Legislative and Regulatory Update
May 2008 by Scott Harn• Forest Service tries to further restrict mining
The US Forest Service is trying yet another time to shut down small-scale mining in National Forests.
On March 25, the USFS proposed changes to regulations governing locatable minerals in National Forests (36 CFR Parts 223, 228, 261, 292, 293) by publishing proposed rules in the Federal Register.
Their intent is clearly to kick prospectors out of National Forests.
The Forest Service wants to create a Bonded Notice category. Included in this category would be prospectors operating dredges, highbankers and similar motorized equipment.
Sleeping in a tent while prospecting would be classified as "occupancy," which would also require a bonded notice. There is no similar rule proposal for other user groups.
Using a motorized vehicle to access the forests would also trigger the requirement for a Bonded Notice if the prospector wants to access any areas that are off of routes approved for use and regularly maintained by the agency. This requirement would also apply to those prospectors who want access to patented property.
They obviously are aware that there are currently no companies bonding small miners. Those wishing to post a bond would need to provide cash or approved government securities.
We don’t have enough space here to adequately cover the proposed rules in the 23-page document. The entire document is available for your review on our website. Click on Pending Rules & Regulations under the Resources tab.
Comments are due by May 27, 2008.
Send written comments to:
Forest Service, USDA
Attn: Director, Mineral and Geology Management (MGM) Staff, (2810)
Mail Stop 1126
Washington, DC 20250-1125
Fax comments to: (703) 605-1575
Email comments to:
For more information, contact Mike Doran, Minerals and Geology Management Staff, (208) 373-4132.
We have been in contact with Jerry Hobbs, president of Public Lands for the People. There are many sections of the proposed rules that conflict with existing laws, specifically the 1872 Mining Law. Another lawsuit against the Forest Service will likely be necessary and PLP is willing to take the lead role if they receive sufficient financial support.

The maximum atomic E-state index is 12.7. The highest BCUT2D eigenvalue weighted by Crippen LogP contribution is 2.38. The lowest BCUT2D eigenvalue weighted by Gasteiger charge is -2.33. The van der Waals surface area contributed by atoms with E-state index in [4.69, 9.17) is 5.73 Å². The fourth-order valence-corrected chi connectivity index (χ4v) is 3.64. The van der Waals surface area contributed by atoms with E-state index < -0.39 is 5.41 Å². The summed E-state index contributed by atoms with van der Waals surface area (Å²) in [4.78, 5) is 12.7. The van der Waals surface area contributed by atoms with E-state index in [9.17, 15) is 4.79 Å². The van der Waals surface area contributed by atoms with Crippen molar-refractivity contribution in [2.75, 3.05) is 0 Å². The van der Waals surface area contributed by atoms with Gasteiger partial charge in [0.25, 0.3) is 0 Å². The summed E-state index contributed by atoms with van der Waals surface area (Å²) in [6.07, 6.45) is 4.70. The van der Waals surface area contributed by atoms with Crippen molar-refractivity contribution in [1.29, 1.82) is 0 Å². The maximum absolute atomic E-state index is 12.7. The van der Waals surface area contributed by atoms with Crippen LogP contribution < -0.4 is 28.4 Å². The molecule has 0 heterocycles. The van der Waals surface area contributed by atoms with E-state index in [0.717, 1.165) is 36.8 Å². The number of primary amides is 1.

For those of you who aren’t familiar with PLP, they are a non-profit organization dedicated to protecting your rights and they welcome tax-deductible contributions. Contributions are accepted through their website at www.plp2.org.
• Bills would set more lands off-limits
The House of Representatives approved HR 2016 on April 9, which would create a 26 million-acre National Landscape Conservation System (NLCS) managed by the Bureau of Land Management (BLM). The Senate is working on a counterpart bill, S 1139.
The American Land Rights Association states the legislation would create Park Service restrictions on BLM lands.
The Wilderness Society sent out an alert to their membership, encouraging them to support this legislation because the restrictions on these lands would create "…our newest legacy to future generations."
Senator Diane Feinstein (D-California) has been preparing an amendment to expand the proposed NLCS to 32 million acres by adding the entire California Desert Conservation Area (CDCA). Approximately 4 million CDCA acres are already included in the bill, but Feinstein would add another 6 million acres.
The Senate is also considering S 2739. This bill consolidated more than 60 individual bills that would create additional wilderness areas, like the 106,000-acre Wild Sky region in the Mt. Baker-Snoqualmie National Forest.
Please contact your congressional representatives and let them know your position on these bills.
The one he’s rolling around in his fingers is nice—5.23 carats, nearly the size of a marble, pure and white. But the diamond that Alphonse Ngoyi Kasanji is talking about is the big one—the one that got taken away.
• Great Basin Gold
• Hecla Mining Company
• Newmont Mining Corp.
• U.S. Gold Corp.
• X-Cal Resources Ltd.
• Pan American Silver Corp.
• Corner Bay Silver Inc.
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• She shared a toothbrush but...
• This IRS employee will share her winnings—with the IRS!...
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Since we’ve already covered the basics of permitting a “Notice Level” mining operation, it’s time to talk actual mining.
Placer mining, whether for profit or recreational purposes, involves separation of free gold from the gold-bearing sands (gangue) of alluvial deposits by methods using specific gravity. The free gold can vary from 17 to 19.3 in specific gravity terms, depending on the alloy mix, which is usually silver, but can be copper, lead, sulfur, tellurium, antimony, or mercury.
• Election impact
• New Washington State small-scale regulations
• Take a seat
• Hold everything!
• Flying under the radar
• Last minute spending spree
The Bawl Mill • Ask the Experts—Why doesn't the 1872 Mining Law apply to all 50 states? • Ask The Experts—Where do I find information about getting paid for raw gold? • Understanding Geologic Deposit Models • The Lost Silver Triangle of the Sierra Madre—Part II • Prospecting for Diamonds • Avino’s Durango Project • Success With A Detector • Horsetail Gold • The Makorakoza of Zimbabwe—Centuries of Prospecting in Gold-Hosting Dolerites • Melman on Gold & Silver • Mining Stock Quotes and Mineral & Metal Prices